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J Med Microbiol. 2009 Jul;58(Pt 7):905-11. doi: 10.1099/jmm.0.007732-0. Epub 2009 Jun 5.

Isolation and detection of Shiga toxin-producing Escherichia coli in clinical stool samples using conventional and molecular methods.

Author information

1
National Microbiology Laboratory, Winnipeg, MN, Canada.

Abstract

The isolation of Shiga toxin-producing Escherichia coli (STEC) other than serogroup O157 from clinical stool samples is problematic due to the lack of differential phenotypic characteristics from non-pathogenic E. coli. The development of molecular reagents capable of identifying both toxin and serogroup-specific genetic determinants holds promise for a more comprehensive characterization of stool samples and isolation of STEC strains. In this study, 876 stool samples from paediatric patients with gastroenteritis were screened for STEC using a cytotoxicity assay, commercial immunoassay and a conventional PCR targeting Shiga-toxin determinants. In addition, routine culture methods for isolating O157 STEC were also performed. The screening assays identified 45 stools presumptively containing STEC, and using non-differential culture techniques a total of 20 O157 and 22 non-O157 strains were isolated. These included STEC serotypes O157 : H7, O26 : H11, O121 : H19, O26 : NM, O103 : H2, O111 : NM, O115 : H18, O121 : NM, O145 : NM, O177 : NM and O5 : NM. Notably, multiple STEC serotypes were isolated from two clinical stool samples (yielding O157 : H7 and O26 : H11, or O157 : H7 and O103 : H2 isolates). These data were compared to molecular serogroup profiles determined directly from the stool enrichment cultures using a LUX real-time PCR assay targeting the O157 fimbrial gene lpfA, a microsphere suspension array targeting allelic variants of espZ and a gnd-based molecular O-antigen serogrouping method. The genetic profile of individual stool cultures indicated that the espZ microsphere array and lpfA real-time PCR assay could accurately predict the presence and provide preliminary typing for the STEC strains present in clinical samples. The gnd-based molecular serogrouping method provided additional corroborative evidence of serogroup identities. This toolbox of molecular methods provided robust detection capabilities for STEC in clinical stool samples, including co-infection of multiple serogroups.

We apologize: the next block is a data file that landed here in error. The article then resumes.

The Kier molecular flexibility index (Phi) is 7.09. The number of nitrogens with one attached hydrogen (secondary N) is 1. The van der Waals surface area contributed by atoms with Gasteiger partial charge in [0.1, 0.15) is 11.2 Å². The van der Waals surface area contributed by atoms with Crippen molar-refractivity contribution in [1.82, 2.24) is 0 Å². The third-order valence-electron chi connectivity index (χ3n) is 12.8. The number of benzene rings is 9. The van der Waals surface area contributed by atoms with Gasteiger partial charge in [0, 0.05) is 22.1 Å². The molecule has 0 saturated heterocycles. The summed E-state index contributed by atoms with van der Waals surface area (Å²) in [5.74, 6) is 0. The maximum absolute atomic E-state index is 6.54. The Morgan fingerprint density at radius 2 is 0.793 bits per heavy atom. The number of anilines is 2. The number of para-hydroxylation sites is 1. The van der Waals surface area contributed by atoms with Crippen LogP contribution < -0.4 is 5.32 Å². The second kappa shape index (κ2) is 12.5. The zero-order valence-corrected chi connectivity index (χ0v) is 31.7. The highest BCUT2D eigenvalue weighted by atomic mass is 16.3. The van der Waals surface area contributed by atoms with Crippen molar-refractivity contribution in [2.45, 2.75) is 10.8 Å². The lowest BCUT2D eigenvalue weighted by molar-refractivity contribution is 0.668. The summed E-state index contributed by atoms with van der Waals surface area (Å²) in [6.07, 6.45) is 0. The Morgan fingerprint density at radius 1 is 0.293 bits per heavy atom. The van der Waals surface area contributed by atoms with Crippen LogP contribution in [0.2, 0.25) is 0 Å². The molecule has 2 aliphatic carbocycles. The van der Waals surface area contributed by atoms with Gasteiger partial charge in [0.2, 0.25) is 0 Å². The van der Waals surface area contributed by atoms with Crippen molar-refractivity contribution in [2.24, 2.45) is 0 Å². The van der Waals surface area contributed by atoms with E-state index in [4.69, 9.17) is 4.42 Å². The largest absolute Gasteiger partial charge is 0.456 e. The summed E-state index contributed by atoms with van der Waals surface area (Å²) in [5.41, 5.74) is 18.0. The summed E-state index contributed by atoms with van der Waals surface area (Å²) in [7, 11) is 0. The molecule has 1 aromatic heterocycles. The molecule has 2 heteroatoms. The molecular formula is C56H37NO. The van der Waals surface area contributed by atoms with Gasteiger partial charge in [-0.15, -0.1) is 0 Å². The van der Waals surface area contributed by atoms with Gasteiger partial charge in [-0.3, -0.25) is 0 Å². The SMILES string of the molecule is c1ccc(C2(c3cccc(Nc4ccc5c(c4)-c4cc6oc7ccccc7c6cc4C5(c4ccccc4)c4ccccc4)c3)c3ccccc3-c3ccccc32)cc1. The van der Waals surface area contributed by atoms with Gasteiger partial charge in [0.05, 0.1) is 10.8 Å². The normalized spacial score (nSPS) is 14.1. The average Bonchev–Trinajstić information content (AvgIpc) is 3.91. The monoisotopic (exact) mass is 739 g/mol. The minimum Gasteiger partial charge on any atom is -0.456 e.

PMID:
19502373
DOI:
10.1099/jmm.0.007732-0
[Indexed for MEDLINE]

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